Yet, the biggest shortcoming of the strategy is related to the budget: while Germany reiterates its commitment to spending 2% of its GDP on defence on a multiannual average and underlines that the special fund of 100 billion euros, announced by Chancellor Scholz in February 2022, will be used to achieve this goal in the next years, it is unclear how the government aims to finance its ambitions beyond 2025. Asked about this aspect in the press conference for the presentation of the strategy, finance minister Lindner admitted that Germans will have to expect trade-offs between investments in other areas and defence investment. All these shortcomings reflect that the strategy is a document based on the lowest common denominator among the three coalition parties, and that catering their respective interests came at the cost of a clear vision.

On this backdrop, one might be tempted to ask why one should bother at all about the strategy that looks so much more like continuity and status quo than change. However, this perception is misleading in the context of Germany– because German strategic culture and thinking is just emerging.

When the government announced its ambition of drafting a national security strategy in the coalition agreement in late 2021, this was strongly welcomed by the security community in Germany, but sparked a public debate about the necessity of such a strategy. The start of Russia’s war on Ukraine has significantly changed the public debate and brought questions of security and defence into focus, and so have the government’s communication vis-à-vis its citizens and about foreign policy. The strategy reflects that Germany is slowly learning the language of geopolitics because it is the first time for a document to elaborate explicitly on the relationship between values and interests, and to spell out German interests.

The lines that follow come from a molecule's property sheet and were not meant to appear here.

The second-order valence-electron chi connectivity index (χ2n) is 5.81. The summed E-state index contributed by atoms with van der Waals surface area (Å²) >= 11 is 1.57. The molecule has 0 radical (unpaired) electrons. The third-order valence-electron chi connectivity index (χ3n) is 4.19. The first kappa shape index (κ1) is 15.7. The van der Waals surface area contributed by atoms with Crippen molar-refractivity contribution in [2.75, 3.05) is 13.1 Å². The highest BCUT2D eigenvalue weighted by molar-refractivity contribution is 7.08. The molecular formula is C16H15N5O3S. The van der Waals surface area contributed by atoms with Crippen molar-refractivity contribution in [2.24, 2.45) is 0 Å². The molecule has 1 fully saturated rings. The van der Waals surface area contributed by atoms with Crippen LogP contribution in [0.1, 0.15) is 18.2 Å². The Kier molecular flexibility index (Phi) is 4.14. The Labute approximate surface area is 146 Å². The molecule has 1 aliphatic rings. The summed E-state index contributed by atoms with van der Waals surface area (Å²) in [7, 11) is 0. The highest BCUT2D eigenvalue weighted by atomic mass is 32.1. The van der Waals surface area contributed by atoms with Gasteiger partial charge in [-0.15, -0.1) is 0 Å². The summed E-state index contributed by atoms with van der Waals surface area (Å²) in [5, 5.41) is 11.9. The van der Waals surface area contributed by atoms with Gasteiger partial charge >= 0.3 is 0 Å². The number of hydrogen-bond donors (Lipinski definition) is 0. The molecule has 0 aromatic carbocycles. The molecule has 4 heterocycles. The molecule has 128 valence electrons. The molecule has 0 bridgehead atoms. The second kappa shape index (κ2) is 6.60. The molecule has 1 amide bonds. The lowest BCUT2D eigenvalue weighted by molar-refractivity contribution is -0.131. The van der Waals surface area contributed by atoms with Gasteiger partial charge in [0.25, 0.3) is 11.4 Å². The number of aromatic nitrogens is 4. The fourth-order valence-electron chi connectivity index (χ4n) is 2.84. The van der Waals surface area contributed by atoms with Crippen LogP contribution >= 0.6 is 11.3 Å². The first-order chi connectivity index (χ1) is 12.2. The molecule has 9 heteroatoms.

In this regard, the strategy can be seen as a status quo snapshot of German strategic thinking in 2023. There is little doubt that this will have to evolve over the next years, but the strategy also explicitly states that the document is supposed to be a starting point and not an end. In the context of the German strategic culture, the process of drafting the security strategy itself  already constitutes progress that cannot be neglected. Besides the involvement of different ministries, the Chancellery and the regions, the drafting process was also accompanied by a series of dialogues between the government and citizens.

Nevertheless, the strategy is not only read by a German audience, but also by Germany’s partners – and it risks leaving them with only little more information about Germany’s approach to geopolitics and security policy. While most partners are also aware that Germany still has to catch up with others in terms of strategic thinking, the strategy would have been an opportunity to do so. Yet, by mostly producing a lowest common denominator paper which outlines the status quo, it may also raise questions whether the famous ‘Zeitenwende’ will actually be followed by concrete action and changes in foreign policy. To make sure that the strategy does not become a paper tiger, additional more specific strategies clearly linking means and action will be needed to flesh out the future of German security policy. The upcoming China strategy can be a litmus test for this endeavour.

By Gesine Weber, PhD candidate, King’s College London.